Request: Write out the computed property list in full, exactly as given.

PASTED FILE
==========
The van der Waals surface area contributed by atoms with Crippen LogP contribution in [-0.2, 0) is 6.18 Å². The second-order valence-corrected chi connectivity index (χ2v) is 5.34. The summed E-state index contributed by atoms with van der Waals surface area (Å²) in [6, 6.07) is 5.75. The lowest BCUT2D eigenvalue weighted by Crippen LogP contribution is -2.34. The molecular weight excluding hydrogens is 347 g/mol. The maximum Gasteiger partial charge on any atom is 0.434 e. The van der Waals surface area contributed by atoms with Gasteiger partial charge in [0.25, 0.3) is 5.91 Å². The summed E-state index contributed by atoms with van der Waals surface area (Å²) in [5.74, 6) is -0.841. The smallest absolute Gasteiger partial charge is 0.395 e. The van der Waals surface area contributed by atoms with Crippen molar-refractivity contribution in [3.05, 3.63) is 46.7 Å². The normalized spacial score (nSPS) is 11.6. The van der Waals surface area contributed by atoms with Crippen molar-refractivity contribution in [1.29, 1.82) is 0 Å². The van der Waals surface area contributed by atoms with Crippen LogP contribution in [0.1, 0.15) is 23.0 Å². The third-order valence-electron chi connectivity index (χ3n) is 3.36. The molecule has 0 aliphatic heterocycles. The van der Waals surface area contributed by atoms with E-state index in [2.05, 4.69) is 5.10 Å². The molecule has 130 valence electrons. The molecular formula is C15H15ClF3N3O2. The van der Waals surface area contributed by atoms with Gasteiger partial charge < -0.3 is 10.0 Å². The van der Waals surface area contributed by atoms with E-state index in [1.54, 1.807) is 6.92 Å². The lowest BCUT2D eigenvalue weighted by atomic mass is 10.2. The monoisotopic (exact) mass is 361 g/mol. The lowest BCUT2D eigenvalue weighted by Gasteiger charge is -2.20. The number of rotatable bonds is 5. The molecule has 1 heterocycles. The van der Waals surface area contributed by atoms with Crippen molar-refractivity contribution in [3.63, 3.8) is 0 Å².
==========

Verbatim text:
The van der Waals surface area contributed by atoms with Crippen LogP contribution in [-0.2, 0) is 6.18 Å². The second-order valence-corrected chi connectivity index (χ2v) is 5.34. The summed E-state index contributed by atoms with van der Waals surface area (Å²) in [6, 6.07) is 5.75. The lowest BCUT2D eigenvalue weighted by Crippen LogP contribution is -2.34. The molecular weight excluding hydrogens is 347 g/mol. The maximum Gasteiger partial charge on any atom is 0.434 e. The van der Waals surface area contributed by atoms with Gasteiger partial charge in [0.25, 0.3) is 5.91 Å². The summed E-state index contributed by atoms with van der Waals surface area (Å²) in [5.74, 6) is -0.841. The smallest absolute Gasteiger partial charge is 0.395 e. The van der Waals surface area contributed by atoms with Crippen molar-refractivity contribution in [3.05, 3.63) is 46.7 Å². The normalized spacial score (nSPS) is 11.6. The van der Waals surface area contributed by atoms with Crippen molar-refractivity contribution in [1.29, 1.82) is 0 Å². The van der Waals surface area contributed by atoms with Crippen LogP contribution in [0.1, 0.15) is 23.0 Å². The third-order valence-electron chi connectivity index (χ3n) is 3.36. The molecule has 0 aliphatic heterocycles. The van der Waals surface area contributed by atoms with E-state index in [2.05, 4.69) is 5.10 Å². The molecule has 130 valence electrons. The molecular formula is C15H15ClF3N3O2. The van der Waals surface area contributed by atoms with Gasteiger partial charge < -0.3 is 10.0 Å². The van der Waals surface area contributed by atoms with E-state index in [1.54, 1.807) is 6.92 Å². The lowest BCUT2D eigenvalue weighted by atomic mass is 10.2. The monoisotopic (exact) mass is 361 g/mol. The lowest BCUT2D eigenvalue weighted by Gasteiger charge is -2.20. The number of rotatable bonds is 5. The molecule has 1 heterocycles. The van der Waals surface area contributed by atoms with Crippen molar-refractivity contribution in [3.63, 3.8) is 0 Å².